Basically this is what I think about the film.  I put all points of views in the film so people can make up their own mind on the subject, and more likely than not everyone will hate it.  The Johns are represented in the chat rooms.  The ALCU is represented, the police are represented, the politicians are represented, and the women in the business are represented.  I never saw any women who were trafficked.  I met a ton of women, even though only 3 are on film.

I am sure there are women and children who are trafficked, but none in the spas that I was in.  Actually when women were asked to leave because their gambling problems were interfering with work they would ask me to go to Heather or Chris on their behalf to try and let them stay there.
There is one thing I learned through out this whole process, believe none of what you hear and none of what you see, and trust no one.

It will be interesting to see what is said tomorrow on the Dan Yorke Show.

Todays vote to re-criminalize prostitution

The VoteToday I returned to the state house to watch the vote.  There were a few represenatives who tried to delay the vote and have another hearing.  It seemed reasonable, the bill had changed 3 of 4 times while we were waiting to begin.  The secretary handed out the bill, then came back around and said this is the revisions, after a few times of replacing the bill with new print outs a few people were saying “Is this the ninth version?”

There were a crowd of people, some young women wearing stickers that said “vote no” who represented the Brown Coalition against Human Trafficking.  Steve Brown from the ACLU and Mimi Budnick from D.A.R.E., (both who are in Happy Endings?) were there.

After voting down hearing the bill, the vote went pretty much as expected.  4 people did vote against the bill, but it passed.  Rep. Gianinni was there watching the fruit of her 4 year labor finally make it to the floor.  I went over to speak to her, and she was not happy to see me.  I gave her a card, and invited her to the film, and she said “I don’t know, I am probably represented horribly”.  I don’t know how people always come to the conclusion before they even watch the film.

I have gotten emails from Johns, berating me for “trying to shut down the massage parlors”.  I don’t know why people jump to conclusions before even seeing the film.  I may sound opinionated on the topic now, but while I was making the film I was just trying to get the truth.  I don’t portrayed or represented anyone.  Everyone represents themselves.

Gianinni being interviewed When I did the film, I got everyone from the police, legislators, johns, women working in the massage parlors.  The person who I identified with the most was Nancy, who had been involved in the human trafficking coalition and then testified against the prostitution bill.  I felt like she was a kindred spirit, I would have been her if I didn’t have a camera in my hand.  She was one of the first people who is in the film who I let watch it.  She even reviewed the film.  Today she blogged about her experience.  I think everyone who has been involved in passing this law, either on moral grounds or “human trafficking” grounds should take a few minutes to see what a Rhode Island resident and woman has to say.  Here is an excerpt.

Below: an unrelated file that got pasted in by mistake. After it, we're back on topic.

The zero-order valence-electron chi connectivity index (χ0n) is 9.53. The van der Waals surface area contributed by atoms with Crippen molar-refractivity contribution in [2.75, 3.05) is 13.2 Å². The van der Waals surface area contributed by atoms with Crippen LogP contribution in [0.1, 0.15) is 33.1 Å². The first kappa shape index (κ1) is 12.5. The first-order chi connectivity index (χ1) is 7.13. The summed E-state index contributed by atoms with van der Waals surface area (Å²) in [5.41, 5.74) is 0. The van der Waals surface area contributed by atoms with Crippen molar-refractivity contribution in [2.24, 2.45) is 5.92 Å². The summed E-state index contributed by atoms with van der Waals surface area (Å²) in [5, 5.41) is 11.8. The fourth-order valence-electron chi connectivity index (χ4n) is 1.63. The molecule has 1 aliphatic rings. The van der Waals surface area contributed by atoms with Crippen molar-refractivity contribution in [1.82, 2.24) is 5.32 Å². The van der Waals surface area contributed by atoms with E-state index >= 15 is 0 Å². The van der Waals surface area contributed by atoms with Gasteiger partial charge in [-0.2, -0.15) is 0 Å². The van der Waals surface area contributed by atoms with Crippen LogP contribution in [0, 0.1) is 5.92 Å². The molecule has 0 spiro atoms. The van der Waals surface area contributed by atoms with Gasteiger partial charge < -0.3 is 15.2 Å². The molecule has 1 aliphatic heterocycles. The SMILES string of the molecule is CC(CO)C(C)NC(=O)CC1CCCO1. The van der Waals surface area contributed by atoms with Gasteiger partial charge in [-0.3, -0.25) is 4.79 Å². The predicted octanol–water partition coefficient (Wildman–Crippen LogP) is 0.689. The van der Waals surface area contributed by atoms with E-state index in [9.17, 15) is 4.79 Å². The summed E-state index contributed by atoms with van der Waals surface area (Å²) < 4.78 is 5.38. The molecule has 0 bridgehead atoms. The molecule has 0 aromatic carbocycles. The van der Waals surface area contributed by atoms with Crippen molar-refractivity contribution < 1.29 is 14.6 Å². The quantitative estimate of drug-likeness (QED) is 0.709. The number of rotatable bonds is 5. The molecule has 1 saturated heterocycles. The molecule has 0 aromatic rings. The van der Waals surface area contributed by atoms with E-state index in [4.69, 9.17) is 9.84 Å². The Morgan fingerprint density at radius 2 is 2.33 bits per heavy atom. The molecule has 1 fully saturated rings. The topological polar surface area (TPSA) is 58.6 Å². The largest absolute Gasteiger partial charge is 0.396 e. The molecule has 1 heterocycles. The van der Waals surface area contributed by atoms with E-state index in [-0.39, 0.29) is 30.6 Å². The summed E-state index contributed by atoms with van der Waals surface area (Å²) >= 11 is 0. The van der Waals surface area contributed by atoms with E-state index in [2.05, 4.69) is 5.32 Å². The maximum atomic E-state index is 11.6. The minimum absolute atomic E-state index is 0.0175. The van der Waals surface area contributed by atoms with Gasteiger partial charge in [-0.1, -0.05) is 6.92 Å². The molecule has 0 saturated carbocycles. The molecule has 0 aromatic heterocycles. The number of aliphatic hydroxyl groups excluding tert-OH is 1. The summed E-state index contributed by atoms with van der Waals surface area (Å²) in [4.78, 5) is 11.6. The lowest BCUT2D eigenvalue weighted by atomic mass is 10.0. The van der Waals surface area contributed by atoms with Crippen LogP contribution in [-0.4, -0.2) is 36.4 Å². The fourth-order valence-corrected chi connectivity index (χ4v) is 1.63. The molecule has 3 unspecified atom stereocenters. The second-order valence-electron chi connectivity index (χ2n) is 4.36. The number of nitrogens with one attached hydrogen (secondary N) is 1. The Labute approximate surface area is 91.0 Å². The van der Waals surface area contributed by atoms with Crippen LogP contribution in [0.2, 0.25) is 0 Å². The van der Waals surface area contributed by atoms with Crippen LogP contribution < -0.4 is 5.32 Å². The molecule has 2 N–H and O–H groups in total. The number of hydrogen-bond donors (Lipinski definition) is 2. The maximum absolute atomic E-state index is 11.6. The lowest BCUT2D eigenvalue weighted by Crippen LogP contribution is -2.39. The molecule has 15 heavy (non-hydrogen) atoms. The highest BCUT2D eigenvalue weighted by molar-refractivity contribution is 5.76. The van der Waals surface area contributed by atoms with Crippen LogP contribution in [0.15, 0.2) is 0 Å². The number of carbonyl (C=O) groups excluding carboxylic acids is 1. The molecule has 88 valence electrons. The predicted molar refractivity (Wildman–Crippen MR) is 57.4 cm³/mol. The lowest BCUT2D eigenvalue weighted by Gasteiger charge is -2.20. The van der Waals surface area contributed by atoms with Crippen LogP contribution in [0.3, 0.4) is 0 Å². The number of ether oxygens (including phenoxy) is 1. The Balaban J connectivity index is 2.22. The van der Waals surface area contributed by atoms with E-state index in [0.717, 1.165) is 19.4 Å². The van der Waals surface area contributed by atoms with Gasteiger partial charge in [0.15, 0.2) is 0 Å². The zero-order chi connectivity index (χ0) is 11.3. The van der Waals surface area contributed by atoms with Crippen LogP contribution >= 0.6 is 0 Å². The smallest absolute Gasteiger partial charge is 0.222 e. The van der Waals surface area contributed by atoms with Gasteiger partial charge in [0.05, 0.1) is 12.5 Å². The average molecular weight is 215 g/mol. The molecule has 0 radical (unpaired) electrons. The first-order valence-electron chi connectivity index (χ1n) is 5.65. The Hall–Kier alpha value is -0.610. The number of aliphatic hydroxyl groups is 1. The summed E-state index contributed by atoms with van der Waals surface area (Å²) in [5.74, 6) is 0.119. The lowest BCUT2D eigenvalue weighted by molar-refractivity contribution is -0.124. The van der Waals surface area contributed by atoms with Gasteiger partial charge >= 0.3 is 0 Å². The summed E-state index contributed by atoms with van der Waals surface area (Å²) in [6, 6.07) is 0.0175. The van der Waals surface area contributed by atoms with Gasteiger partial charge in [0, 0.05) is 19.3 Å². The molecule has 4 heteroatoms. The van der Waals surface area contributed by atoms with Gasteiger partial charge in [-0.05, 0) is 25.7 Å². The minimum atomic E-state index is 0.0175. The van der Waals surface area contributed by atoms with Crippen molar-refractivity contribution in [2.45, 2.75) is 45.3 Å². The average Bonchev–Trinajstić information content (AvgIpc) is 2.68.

I never wanted to be a part of a moral crusade using law as a weapon. All I cared about was legal protection for people who are trafficked, and punishment for the traffickers.

To fight immorality, I would use other weapons– reason, persuasion and example. Laws against immorality have never been very effective, and have often been cover for worse crimes. Remember the Scarlet Letter?

Morality, like patriotism, provides a convenient cover for other agendas.

New Posters and Promos

PostersI met with my designer yesterday.  Adele Park is doing all the packaging for the DVD and posters.  It is great to have her creative input on the design, and a little overwhelming.  We met at Juliens in Providence yesterday where she gave me designs for posters and postcards.  I loved them all, there was one that was a simple design with only the title and a barber shop pole.  I liked that one, but I didn’t think people who saw it would understand the connection.  (In Korea, barber poles are the sign that sex workers are inside)  The two that are pictured (with my cell phone, so the picture doesn’t do any justice) are the two I am going with.  The color will be different, but the theme will be the same.

Today I went into the office and finished placing the audio commentary.  I am going to pick out the extended interviews next.  I showed some people the poster prints and asked what one they liked.  I showed my dad and he pointed to the one with the guy with out even looking, saying “That one”.  It annoys me that he has no interest in the film at all.  He hasn’t seen the film, and more likely than not will not even go to any of the showings.  I have put the last four years of my life into this film, and I don’t know if it is the subject matter or he just doesn’t care about what I do.  I know that his lack of interest just drives me to do better, it drives me to succeed.  I saw the same thing when my dad opened up his own business, his father said he would end up in a third floor flat, and my dad opened his business and was successful (with the help of my mom).  I have support from others in my family, my sister helped film, my brother did voice overs, and my mom can’t stop giving me ideas about publicity and promotion.  All that and I have a pretty awesome girl friend that not only helped film, she had to put up with me when I was stuck in neutral with the film and life.  Now I want everyone to enjoy the ride, there is no looking back now.